A crowd instantly collected. Yells are very unusual at bazaars, and every one was intensely interested. It was several seconds before the three free children could make Mrs. Biddle understand that what she was walking on was not a schoolroom floor, or even, as she presently supposed, a dropped pin-cushion, but the living hand of a suffering child. When she became aware that she really had hurt him, she grew very angry indeed. When people have hurt other people by accident, the one who does the hurting is always much the angriest. I wonder why.
The children were gathered around the coffee table with coloring books and draped across the floor and the sofas in the evening lamplight as I read these words aloud from E. Nesbit's book, The Phoenix and the Carpet. I read on to the end of the chapter but my mind stayed on these words…when people have hurt other people by accident, the one who does the hurting is always much the angriest.
I don’t know about you, but for me this is true. I take one step backward from the refrigerator and step on the toes of a little one who was standing much too close. I pull a rake full of leaves toward me and bump the head of another curious child . What is it about children and their need to crowd a mother in motion? The trodding and banging is usually followed by words like, “Back up! You’re too close! Give me two inches of space!” And then, belatedly, a kiss on the head and a grumbled apology.
Stuart is compassionate by nature and I, by intention. The kids have been known to go running past me to their papa for hugs and kisses for scrapes and banged knees. I’m learning though. My husband sets a good example. I see the children melt in his arms, their loud cries become whimpers and then smiles. Tears still clinging to their lashes. It’s not so hard. I can do this, I tell myself. And I do. Faith comes crying from her bedroom, a hand clamped over her eyebrow. “A picture fell on my eye.” I don’t give her a safety lecture for she’s already learned her lesson. Instead, I sit her in my lap and kiss her forehead. The crying stops. She scoots away, comforted. A kiss is a powerful thing.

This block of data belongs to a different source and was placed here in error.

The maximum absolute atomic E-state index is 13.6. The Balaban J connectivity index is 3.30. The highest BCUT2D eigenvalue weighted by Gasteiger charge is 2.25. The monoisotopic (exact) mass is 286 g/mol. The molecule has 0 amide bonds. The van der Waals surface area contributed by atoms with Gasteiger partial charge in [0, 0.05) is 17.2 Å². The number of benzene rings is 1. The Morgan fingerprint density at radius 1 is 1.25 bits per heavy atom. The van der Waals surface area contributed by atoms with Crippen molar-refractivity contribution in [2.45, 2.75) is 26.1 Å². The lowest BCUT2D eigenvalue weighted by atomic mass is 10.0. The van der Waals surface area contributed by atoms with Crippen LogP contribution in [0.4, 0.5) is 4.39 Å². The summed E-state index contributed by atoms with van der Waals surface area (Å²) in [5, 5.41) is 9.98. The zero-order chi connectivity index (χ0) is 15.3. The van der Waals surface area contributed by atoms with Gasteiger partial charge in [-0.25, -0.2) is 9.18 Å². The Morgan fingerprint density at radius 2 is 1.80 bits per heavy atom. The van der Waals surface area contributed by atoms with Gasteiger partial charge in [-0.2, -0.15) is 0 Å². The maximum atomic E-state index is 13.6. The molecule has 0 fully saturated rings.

We had one. I don’t remember who, who demanded that we kiss exactly where she had been injured. “Not there. Here. No. Here!”
Stuart, in a moment of exasperation and genius said, “Here. Give me your hand.” He kissed her outstretched hand. “Now, rub the kiss where it hurts.” And that was the beginning of The Kissing Hand. The Kissing Hand makes short work of the sympathy ritual.
Magical powers dwell within the band-aid box. The kids just feel better if we cover an injury, real or imagined, with a band-Aid. They like to pick them out at the store. Scooby-Doo, Dora the Explorer, Curious George. A crying child settles almost instantly at the sight of the sticky, colorful strip of plastic.
The kids are learning from our example. Often, I will hear crying in another part of the house and by the time I get there a child has their arms wrapped around the wounded one. “Are you ok? Where did you get hurt?” That is an awesome sight.
This scene is being played out at this very moment. A game of softball in the backyard is interrupted by cries and concern, “Are you ok?” All the children gather round and pat Claire on the back. The game resumes a second later. What lessons these young ones are learning from our example. Compassion is contagious.